Models are important. I only have one or two mentors that have both the business skillset and the technical skillset – but it’s mostly either/or. Having more models of women, Black women, who have both skillsets would be helpful to the entire industry...and to the universe. Within cyber, being a female entrepreneur still seems pretty new to folks. 

"I haven’t had my biggest success yet. The fact that I’m independently consulting through my company now is a huge success, and it’s taken me a really long time and a lot of lessons to get here. But I don’t feel like I’ve had my biggest success just yet."

BE: You and I have talked a number of times about getting youth involved in coding and computer science and fostering a desire to learn in young women in particular. What types of activities have you engaged in to help mentor young women in STEM-type programs?

LH: My most recent endeavor was teaching an app development course at an all-girls school in D.C. We went from ideation through to pseudo-code and then to minimal prototype. The goal was to come up with apps that actually solve problems that students deal with on a daily basis. For example, they hated the way that lunch was handled, so we came up with an app that let students and parents agree on a menu for the week. We framed STEM problems in that way: How can we use technology to solve this problem? 

BE: If you were to give advice to a young woman considering cyber security as a career, what would you say to her?

LH: I would say, “Read everything and figure out how to practice as often as you can.” Learn as you do and do as you learn. Especially as you configure your own environment – what’s the worst that could happen? You ruin your router and have to do a factory reset. And you’re without Internet for a little bit. Everyone will survive. It’ll be ok.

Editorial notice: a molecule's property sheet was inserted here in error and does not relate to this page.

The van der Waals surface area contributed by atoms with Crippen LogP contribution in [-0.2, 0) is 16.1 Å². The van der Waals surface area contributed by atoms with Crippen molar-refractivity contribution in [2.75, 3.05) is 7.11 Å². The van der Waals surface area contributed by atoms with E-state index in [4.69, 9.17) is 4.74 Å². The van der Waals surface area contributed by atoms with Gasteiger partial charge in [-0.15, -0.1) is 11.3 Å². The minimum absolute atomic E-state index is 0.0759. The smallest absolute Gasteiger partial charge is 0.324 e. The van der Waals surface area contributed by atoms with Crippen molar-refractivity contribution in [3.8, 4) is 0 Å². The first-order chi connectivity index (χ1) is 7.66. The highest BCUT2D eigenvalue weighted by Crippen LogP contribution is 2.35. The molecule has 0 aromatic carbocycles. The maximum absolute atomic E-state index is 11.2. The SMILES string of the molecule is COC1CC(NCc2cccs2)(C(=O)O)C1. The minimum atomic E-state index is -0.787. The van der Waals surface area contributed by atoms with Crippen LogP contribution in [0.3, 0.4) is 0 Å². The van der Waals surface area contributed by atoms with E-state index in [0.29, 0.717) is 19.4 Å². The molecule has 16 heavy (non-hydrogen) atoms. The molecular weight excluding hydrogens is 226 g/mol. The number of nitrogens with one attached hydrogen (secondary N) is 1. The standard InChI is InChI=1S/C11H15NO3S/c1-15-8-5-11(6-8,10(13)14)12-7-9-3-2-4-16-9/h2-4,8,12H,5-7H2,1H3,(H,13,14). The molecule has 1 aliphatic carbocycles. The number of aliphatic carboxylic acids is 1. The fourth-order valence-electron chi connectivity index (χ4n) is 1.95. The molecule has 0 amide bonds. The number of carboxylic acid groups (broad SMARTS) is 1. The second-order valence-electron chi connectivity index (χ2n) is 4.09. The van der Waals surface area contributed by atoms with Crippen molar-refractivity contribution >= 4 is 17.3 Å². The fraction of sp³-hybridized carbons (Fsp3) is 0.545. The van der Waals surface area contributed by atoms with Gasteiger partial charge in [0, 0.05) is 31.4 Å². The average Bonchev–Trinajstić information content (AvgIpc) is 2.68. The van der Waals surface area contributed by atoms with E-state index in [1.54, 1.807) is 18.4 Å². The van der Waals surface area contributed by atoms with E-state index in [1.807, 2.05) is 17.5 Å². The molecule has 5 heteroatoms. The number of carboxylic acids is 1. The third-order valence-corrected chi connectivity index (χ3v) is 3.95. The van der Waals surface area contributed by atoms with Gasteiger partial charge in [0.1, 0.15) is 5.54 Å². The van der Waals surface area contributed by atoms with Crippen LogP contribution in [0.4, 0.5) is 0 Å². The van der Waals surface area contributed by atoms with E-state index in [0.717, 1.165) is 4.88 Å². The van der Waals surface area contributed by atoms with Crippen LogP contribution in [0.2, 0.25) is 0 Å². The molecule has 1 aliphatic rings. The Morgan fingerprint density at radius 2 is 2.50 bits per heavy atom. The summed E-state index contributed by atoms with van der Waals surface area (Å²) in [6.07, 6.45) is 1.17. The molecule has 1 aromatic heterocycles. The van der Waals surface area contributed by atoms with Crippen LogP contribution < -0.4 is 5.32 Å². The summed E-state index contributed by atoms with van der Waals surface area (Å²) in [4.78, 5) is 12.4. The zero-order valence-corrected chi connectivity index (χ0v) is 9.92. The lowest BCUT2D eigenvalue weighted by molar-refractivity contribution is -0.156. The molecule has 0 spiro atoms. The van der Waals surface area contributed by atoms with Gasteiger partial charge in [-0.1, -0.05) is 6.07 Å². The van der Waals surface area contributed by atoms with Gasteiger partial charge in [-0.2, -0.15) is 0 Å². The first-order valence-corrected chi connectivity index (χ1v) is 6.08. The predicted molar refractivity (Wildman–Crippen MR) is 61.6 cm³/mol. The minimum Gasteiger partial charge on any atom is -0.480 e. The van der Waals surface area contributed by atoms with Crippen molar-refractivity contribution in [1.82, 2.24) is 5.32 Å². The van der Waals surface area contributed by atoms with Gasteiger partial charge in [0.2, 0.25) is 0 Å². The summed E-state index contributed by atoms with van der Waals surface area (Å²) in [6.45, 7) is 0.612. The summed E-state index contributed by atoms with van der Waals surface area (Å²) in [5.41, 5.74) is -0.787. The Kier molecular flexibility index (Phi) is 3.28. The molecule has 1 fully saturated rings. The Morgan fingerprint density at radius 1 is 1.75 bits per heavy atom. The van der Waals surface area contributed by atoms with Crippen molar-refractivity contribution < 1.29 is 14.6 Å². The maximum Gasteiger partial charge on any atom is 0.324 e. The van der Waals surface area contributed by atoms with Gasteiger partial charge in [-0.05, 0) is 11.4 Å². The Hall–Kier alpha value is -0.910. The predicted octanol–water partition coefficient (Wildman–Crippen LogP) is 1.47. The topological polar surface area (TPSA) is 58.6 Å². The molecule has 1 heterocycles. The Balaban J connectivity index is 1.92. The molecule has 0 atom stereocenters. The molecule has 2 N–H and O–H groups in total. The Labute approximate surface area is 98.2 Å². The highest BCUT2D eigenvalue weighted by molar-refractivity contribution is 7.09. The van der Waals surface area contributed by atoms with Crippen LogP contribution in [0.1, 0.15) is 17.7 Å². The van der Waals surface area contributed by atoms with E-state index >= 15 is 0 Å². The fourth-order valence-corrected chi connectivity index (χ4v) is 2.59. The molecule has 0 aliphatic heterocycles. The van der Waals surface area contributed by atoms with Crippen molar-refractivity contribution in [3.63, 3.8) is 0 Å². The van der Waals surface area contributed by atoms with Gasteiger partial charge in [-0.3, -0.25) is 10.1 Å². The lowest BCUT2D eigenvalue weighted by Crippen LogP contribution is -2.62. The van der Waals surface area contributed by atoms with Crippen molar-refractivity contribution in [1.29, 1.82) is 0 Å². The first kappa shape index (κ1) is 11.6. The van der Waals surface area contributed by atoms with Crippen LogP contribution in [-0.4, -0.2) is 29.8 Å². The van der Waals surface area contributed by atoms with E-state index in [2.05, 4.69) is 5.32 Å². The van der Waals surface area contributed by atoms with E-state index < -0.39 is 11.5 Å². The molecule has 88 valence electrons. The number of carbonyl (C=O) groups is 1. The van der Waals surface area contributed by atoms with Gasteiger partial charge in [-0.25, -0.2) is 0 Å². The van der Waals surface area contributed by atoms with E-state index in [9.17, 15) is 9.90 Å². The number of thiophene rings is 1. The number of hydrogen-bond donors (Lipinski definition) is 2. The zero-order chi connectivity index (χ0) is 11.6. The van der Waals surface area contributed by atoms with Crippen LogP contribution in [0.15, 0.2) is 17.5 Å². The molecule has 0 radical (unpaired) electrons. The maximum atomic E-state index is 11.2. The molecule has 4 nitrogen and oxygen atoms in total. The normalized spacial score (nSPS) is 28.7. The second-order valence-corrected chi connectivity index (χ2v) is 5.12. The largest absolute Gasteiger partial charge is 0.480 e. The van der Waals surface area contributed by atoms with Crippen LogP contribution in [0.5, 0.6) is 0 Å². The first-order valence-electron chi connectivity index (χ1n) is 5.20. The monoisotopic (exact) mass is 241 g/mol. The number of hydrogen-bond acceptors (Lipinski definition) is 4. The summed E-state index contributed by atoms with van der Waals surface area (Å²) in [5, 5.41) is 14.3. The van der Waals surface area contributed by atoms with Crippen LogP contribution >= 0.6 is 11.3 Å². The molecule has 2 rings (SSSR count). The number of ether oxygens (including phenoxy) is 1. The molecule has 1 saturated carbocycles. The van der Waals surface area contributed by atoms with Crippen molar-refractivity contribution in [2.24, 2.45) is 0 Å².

Also, communication is a force multiplier. Learning how to communicate highly technical information to a less than highly technical audience is crucial.

BE: It sounds like you’re alluding to a sort of playground or environment where you are able to try things. Other than that, how do you stay current?

LH: I’m the resident tech support for my friends and family. That’s not always fun, but that helps put me in the mind frame of someone who doesn’t have the expertise that I have.

I think there was a time where I tried to be a master of all things. That’s not feasible or sustainable. I was working crazy hours and it’s not sustainable. I had to take a step back and say, “Ok, this is what I enjoy and this is where I feel like I can have the most impact, so this is where I’m going to spend the bulk of my energy.” My priority is staying sharp within my dominion.

BE: You mentioned earlier how you get to work with people and your empathy for people. I think a common misconception is cyber security equals person in hoodie sitting in a basement. How does your work involve interfacing with other people?

LH: A large part of cyber security and being a consultant is developing trust. That requires you to listen and to try your best to understand the person or company and their problem. You can’t solve a problem you don’t understand; security isn’t really a problem to be solved. You also have to remember that you may be perceived as the person in the hoodie or as the enemy of the IT department. Empathy. Empathy is my super power.

"Communication is a force multiplier. Learning how to communicate highly technical information to a less technical audience is huge."

BE: Wow! We’ve covered a lot of ground. Is there anything else you want to share as advice for young women considering or entering the field of cyber security?

LH: Don’t get caught up in the culture of chaos that is everywhere in tech at the moment. It’s an arms race, and everyone is rushing to market. Identify and respect your true passions, listen to your body, and sharpen your skills. 

You can learn more about LaTonya and the work she is doing in the world of cyber security here: